High level principles for good practice in remote consultations and prescribing sets out 10 fundamental points aimed at informing practitioners including GPs, nurses and pharmacists about best practice when prescribing medication online or consulting virtually, either over the phone or via video link.
The publication follows the release of a joint statement by healthcare regulators in September, which included a commitment to work together and with partner organisations to develop shared principles on remote consultations and prescribing.
Healthcare professionals should understand how to identify vulnerable patients and take appropriate steps to protect them, carry out checks to ensure medication is safe and take responsibility for raising concerns when adequate patient safeguards aren’t in place.
Remote consultations and prescribing provided online, via video link or by phone are intended to benefit patients, save resources and help meet public demand for more convenient access to healthcare, the guidance says.
However, it highlights potential patient safety risks - especially where there may be limited access to a patient’s medical records or where records aren’t linked.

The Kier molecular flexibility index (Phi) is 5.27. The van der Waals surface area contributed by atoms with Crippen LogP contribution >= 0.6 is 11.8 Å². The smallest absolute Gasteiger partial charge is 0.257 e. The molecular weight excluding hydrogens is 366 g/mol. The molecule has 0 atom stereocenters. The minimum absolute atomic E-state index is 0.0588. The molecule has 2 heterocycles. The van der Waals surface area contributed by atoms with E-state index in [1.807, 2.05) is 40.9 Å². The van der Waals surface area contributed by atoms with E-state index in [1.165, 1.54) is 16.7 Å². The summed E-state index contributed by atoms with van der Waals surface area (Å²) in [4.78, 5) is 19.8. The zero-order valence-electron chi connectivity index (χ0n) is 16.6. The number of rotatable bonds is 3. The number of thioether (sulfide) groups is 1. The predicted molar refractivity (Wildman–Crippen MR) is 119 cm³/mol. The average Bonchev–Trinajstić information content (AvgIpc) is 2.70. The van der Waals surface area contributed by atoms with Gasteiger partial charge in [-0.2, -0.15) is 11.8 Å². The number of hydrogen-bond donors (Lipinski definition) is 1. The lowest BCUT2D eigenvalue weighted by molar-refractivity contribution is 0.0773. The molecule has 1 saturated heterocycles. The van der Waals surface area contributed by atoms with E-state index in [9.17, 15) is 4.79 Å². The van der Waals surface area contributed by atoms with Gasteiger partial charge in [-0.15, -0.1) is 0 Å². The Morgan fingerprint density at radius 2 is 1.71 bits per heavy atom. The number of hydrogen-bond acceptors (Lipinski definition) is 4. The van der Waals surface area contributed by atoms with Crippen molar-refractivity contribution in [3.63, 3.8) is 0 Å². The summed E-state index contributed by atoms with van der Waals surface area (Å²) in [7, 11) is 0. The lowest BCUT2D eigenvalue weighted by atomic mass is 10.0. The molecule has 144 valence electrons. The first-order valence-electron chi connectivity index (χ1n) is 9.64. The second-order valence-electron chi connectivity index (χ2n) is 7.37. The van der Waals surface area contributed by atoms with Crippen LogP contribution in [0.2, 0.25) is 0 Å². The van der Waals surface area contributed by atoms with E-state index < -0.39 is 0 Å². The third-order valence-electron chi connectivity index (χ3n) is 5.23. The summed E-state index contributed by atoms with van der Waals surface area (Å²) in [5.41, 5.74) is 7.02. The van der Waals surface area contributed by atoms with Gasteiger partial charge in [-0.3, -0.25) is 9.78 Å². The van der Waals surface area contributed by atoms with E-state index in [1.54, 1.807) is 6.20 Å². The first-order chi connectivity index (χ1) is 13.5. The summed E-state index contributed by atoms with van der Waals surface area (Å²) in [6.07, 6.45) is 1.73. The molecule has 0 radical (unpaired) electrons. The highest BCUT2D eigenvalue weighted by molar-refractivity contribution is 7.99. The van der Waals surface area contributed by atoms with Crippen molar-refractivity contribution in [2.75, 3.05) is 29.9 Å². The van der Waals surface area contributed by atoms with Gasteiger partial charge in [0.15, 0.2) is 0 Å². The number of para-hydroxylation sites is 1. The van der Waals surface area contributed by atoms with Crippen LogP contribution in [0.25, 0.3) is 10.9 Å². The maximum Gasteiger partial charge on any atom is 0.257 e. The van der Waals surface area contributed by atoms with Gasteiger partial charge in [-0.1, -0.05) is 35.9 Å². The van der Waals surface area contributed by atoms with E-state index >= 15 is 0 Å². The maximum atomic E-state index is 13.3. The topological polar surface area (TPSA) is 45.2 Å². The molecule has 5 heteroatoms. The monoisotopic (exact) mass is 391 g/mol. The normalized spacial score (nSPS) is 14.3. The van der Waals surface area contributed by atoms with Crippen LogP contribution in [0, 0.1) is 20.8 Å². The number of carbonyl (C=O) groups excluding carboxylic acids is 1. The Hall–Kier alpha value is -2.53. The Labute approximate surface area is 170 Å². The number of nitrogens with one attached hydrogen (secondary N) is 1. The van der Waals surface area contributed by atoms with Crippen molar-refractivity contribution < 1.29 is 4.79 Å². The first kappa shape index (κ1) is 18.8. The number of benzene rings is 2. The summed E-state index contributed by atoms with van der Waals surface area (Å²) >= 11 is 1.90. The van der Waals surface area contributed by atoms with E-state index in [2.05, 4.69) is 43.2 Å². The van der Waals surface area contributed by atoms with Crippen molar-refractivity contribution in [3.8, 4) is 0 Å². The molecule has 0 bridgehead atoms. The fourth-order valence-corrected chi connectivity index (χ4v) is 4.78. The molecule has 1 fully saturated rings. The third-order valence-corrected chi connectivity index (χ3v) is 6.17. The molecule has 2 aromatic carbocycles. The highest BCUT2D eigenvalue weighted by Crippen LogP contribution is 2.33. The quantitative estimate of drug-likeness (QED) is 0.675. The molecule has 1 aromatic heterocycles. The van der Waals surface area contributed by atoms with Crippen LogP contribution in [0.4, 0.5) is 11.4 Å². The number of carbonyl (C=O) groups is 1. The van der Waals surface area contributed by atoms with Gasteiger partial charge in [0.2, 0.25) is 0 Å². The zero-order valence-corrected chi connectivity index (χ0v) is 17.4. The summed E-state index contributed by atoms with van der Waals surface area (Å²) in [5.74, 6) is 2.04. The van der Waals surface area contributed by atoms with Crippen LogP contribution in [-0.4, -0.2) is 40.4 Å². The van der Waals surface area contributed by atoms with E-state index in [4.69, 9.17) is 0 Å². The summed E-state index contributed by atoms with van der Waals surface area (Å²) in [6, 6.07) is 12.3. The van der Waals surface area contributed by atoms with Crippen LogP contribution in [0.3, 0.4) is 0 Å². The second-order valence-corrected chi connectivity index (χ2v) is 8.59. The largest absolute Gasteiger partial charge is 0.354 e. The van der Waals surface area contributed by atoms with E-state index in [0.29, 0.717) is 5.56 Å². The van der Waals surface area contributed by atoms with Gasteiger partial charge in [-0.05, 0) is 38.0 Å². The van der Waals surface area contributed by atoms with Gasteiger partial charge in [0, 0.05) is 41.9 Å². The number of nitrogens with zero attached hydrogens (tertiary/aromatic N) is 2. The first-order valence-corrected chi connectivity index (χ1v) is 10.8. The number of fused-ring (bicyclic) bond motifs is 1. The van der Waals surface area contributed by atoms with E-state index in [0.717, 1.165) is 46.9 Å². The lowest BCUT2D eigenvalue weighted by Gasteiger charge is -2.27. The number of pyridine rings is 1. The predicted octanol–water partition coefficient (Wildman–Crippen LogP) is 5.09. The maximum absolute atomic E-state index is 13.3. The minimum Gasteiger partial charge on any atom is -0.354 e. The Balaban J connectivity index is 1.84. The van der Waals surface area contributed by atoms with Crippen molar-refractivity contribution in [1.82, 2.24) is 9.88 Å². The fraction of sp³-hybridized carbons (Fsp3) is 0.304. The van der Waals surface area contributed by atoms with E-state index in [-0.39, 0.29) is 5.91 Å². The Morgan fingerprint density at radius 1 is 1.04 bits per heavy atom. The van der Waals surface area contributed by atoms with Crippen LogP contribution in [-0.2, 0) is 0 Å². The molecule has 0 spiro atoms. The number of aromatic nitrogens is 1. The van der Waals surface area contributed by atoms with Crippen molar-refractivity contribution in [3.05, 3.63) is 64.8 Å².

The principles aim to make providers of remote services and healthcare professionals aware of these risks and to clarify their responsibilities around protecting patients.
Chief executive of the GMC Charlie Massey said: ‘The flexibility of accessing healthcare online can benefit patients, but it is imperative these services do not impact on their safety, especially when doctors are prescribing high-risk medicines.
‘Doctors working for online services have the same obligations to follow our guidance and to prescribe safely as they would do for face-to-face consultations.
‘These principles will remind all healthcare professionals of the importance of prioritising the safety and welfare of patients when prescribing medication remotely, and will help facilitate a culture where unsafe practice is called out and acted on.’